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Bradford Council fears service cuts after £10m blow
12:00pm Tuesday 9th October 2012 in News
Council leaders fear they will be forced to make cuts to frontline services if nothing can be done to reverse a £10m funding blow in next year’s budget.
Bradford Council has learned of the extra cuts to its 2013/14 budget, and while it had been working towards stripping £13.4 million out of its running costs, adding another £10m to this is thought to be a step too far.
The council has already had to reduce its spending by £72m during the past two years, and is consulting residents about the initial stage of its next budget.
Now Councillor David Green, leader of the Labour-run authority, has outlined the latest Government moves, which involve the council having to find a potential £6.7m out of its Sure Start and Children’s Centres funding, and £3.5m, which will be kept back by the Department for Communities and Local Government, out of the main revenue support grant.
Coun Green said: “We found out about this two days ago, less than two months before we have got to consult on our budget proposals.
“If we need to find another £10 million out of the budget in the next couple of months, it will be nigh on impossible.
“Even having to find the £3.5m is going to be tough. There seems to be no justification for the Dep-artment for Communities and Local Government keeping a reserve for local government when authorities have to keep a reserve by law.”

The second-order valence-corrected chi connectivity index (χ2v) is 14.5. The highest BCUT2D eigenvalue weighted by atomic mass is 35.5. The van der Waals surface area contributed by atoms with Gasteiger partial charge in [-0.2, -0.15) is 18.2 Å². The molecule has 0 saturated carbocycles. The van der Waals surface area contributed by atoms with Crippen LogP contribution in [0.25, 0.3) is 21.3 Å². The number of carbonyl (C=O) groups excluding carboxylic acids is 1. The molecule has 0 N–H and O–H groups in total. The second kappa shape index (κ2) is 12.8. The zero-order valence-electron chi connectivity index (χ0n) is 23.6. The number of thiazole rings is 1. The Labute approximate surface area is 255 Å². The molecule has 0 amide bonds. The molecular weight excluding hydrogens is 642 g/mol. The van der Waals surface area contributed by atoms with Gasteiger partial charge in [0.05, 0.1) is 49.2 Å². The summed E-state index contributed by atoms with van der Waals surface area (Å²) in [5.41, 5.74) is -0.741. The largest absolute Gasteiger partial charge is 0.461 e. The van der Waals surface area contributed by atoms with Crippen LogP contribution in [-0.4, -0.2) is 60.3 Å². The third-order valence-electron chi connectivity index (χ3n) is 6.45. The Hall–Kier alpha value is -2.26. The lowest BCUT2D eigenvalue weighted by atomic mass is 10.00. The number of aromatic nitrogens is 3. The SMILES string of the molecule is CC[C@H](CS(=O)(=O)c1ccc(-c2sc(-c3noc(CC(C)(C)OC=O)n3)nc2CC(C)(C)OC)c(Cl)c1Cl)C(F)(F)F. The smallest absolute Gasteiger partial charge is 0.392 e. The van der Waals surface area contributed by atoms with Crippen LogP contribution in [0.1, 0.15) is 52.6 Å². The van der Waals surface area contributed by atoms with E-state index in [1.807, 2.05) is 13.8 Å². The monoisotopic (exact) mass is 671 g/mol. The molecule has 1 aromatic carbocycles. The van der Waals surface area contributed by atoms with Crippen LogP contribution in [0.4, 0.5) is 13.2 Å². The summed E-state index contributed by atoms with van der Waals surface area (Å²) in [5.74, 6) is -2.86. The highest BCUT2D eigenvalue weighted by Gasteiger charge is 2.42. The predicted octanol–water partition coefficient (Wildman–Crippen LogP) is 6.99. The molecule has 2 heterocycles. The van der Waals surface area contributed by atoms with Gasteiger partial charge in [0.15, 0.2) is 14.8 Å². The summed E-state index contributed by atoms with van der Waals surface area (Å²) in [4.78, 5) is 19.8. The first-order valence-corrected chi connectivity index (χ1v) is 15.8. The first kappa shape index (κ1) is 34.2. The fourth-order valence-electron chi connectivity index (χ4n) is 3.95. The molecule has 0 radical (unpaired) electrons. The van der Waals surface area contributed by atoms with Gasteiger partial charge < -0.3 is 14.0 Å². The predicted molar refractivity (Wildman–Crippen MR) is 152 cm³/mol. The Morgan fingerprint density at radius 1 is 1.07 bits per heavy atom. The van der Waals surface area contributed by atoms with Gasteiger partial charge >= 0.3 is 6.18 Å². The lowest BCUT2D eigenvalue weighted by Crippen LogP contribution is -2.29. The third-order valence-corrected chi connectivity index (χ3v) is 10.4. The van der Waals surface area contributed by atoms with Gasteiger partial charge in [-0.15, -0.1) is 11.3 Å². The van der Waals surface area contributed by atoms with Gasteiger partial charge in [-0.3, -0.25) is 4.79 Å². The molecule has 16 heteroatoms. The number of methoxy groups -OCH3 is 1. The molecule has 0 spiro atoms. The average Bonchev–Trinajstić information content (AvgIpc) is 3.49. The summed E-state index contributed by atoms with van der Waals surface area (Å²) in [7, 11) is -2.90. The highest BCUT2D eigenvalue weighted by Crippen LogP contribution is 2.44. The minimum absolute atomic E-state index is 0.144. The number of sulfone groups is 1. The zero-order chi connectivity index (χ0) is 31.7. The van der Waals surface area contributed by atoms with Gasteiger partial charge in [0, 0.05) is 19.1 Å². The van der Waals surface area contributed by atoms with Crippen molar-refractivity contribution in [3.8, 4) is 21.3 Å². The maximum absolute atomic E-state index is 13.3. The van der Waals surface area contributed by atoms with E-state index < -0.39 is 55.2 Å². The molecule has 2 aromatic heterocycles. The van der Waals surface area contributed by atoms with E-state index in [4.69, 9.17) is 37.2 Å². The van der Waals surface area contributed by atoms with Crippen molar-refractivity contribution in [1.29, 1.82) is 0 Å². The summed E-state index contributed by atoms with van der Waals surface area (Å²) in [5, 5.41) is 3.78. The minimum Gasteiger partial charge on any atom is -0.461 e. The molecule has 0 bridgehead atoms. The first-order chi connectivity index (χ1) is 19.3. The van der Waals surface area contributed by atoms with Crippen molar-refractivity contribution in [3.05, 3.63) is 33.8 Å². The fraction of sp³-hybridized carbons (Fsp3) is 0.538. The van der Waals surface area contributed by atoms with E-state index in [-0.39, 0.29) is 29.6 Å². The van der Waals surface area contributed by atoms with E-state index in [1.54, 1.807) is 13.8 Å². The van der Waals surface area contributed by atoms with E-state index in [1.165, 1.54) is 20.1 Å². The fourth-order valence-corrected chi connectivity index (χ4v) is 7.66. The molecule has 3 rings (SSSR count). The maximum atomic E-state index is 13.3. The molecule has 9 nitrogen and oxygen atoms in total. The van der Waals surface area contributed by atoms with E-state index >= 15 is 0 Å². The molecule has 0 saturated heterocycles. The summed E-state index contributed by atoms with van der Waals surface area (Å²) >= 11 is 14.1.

He added that the last-minute changes showed a “total lack of thought for the people of Bradford”, and that he was “extremely concerned” about the situation they found themselves in.
The council received slightly more than £30 million in early intervention grant this year, which helps provide support services for children, young people and families, such as through Sure Start children’s centres.
Executive member for children’s services, Councillor Ralph Berry, said councils had been under the impression that funding for the extension of free early education places to disadvantaged two-year-olds from April would be funded by the Government. He said last Wednesday it became clear that only the capital element would be financed and that local authorities would be expected to pick up the running costs from within the early intervention grant.
Coun Berry said there would be a “revolt across the country” over this, and that early intervention programmes in the district had worked extremely well, saving money elsewhere.This “bureaucratic cut” was “going to hurt”, he said.
A Department for Communities and Local Government spokesman said: “Both the department and Treasury have been clear there are no plans under consideration for further reductions beyond those already agreed in the Spending Review and local government settlement. Anything suggesting otherwise is idle speculation.”
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